“All eyes were on him from the black community because he was pretty much the only one coaching on the national stage,” he said.

Hailing from a predominantly white community in Jefferson City, Tenn., Peck had access to a variety of sports when he was young — including basketball and swimming. He chose basketball partly because he had talent and was one of the tallest kids in his school, but also because it was the only sport he could relate to.

Peck played at Vanderbilt on a full scholarship and earned her first coaching job as an assistant at Pat Summitt, the influential Tennessee women’s basketball coach who won eight NCAA championships. As Purdue’s head coach in 1998, Peck became the first African-American woman to win a national title.

“If it wasn’t for Title IX, I might not have had, not only the opportunity to play sports,” Peck said, “but also the opportunity to go to college with a free education so I could learn a trade. Coaching”.

Access and cost remain huge barriers to entry for girls of color. A boom in girls’ high school participation rates — 3.4 million in 2019 from 1.85 million in 1978-79 — has greatly helped girls living in school districts with the resources to offer more sports teams and opportunities. But girls of color, even those from middle-class or wealthier families, often grow up in school districts with fewer opportunities.

Maisha Kelly, 44, Drexel’s athletic director and one of the few black women to hold the university’s top athletic job, said that in her elementary and middle schools in Philadelphia, sports were just basketball and industry.

“Access to sports and the types of sports that are offered were not offered in areas that were more racially diverse,” Kelly said. He added: “If I wanted to do another sport, it would require the financial means, the physical access to get me into an organization where I could participate.”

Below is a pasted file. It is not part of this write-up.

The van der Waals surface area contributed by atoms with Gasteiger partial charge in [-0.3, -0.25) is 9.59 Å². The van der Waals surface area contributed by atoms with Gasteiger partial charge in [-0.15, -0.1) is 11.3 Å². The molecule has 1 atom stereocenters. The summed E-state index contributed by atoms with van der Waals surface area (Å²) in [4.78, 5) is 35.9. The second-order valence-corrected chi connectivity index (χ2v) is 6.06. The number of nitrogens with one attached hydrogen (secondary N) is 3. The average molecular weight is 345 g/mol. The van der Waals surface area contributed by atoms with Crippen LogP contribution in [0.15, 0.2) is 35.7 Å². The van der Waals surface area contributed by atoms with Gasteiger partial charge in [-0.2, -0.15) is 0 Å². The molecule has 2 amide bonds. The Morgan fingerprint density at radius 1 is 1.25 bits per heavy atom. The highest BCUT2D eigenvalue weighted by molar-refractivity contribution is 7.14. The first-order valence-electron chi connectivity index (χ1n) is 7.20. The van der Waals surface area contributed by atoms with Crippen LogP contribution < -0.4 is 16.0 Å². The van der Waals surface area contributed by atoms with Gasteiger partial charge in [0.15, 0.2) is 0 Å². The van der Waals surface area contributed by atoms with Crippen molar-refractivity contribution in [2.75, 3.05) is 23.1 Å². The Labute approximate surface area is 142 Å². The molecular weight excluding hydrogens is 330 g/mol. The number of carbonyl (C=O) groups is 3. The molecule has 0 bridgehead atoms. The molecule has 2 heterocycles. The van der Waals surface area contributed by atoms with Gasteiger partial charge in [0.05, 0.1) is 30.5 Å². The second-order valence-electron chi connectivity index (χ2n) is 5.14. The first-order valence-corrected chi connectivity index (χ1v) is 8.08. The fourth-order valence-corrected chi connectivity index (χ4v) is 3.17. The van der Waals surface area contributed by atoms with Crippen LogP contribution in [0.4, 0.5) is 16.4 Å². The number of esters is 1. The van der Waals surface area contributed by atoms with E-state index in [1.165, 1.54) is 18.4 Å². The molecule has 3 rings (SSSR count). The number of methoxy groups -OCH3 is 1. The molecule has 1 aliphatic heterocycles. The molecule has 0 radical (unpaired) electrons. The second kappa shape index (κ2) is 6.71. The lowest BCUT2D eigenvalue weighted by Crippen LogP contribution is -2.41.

Kelly said she was fortunate to be introduced to swimming by the Philadelphia Parks Department, but the lack of access to some sports for many young girls has meant that “race is disproportionately represented in certain sports.”

“It’s either not diverse because of socioeconomics, or it’s not diverse because of where the programming is,” Kelly added.

Kelly added that he didn’t think much about Title IX before he started working in sports (he was once the Title IX coordinator at Bucknell).

This is common. In a national survey of 1,000 people of color conducted by decision intelligence company Morning Consult on behalf of The New York Times, more than half of respondents said they were completely unfamiliar with the law. Of the 133 women of color who responded that they played a middle school, high school, or college sport, 41 said they felt they would benefit from Title IX.

Armstrong, who played basketball at Itawamba Community College in Mississippi and then at the University of Southwestern Louisiana, said she believes black women today have more opportunities in an era of increased empowerment and representation. Black women have dominant figures to admire in many sports, including Serena Williams and Naomi Osaka in tennis, as well as Simone Biles, the world’s most decorated gymnast.

“When I was growing up, you didn’t see that,” he said. “And we often say you can’t be what you can’t see.”

Most of the work still needs to be done at the coaching and administrative levels, Armstrong said. In 2021, fewer than 400 black women coached women’s college athletic teams, compared to 3,700 white women and more than 5,000 white men (and very few women coached men’s teams).

The disparity was even more stark at the administrative level, and the trends persisted even in sports with the largest number of black athletes.

“The struggle to be the head coach of a black women’s women’s basketball team has been fierce,” said Davis, who added that the lack of black women at the administrative level is linked to racist stereotypes that they are not strategic thinkers. “They’re often the most qualified because they’ve played and been an assistant coach for a long time, and they’re often the first to get fired.”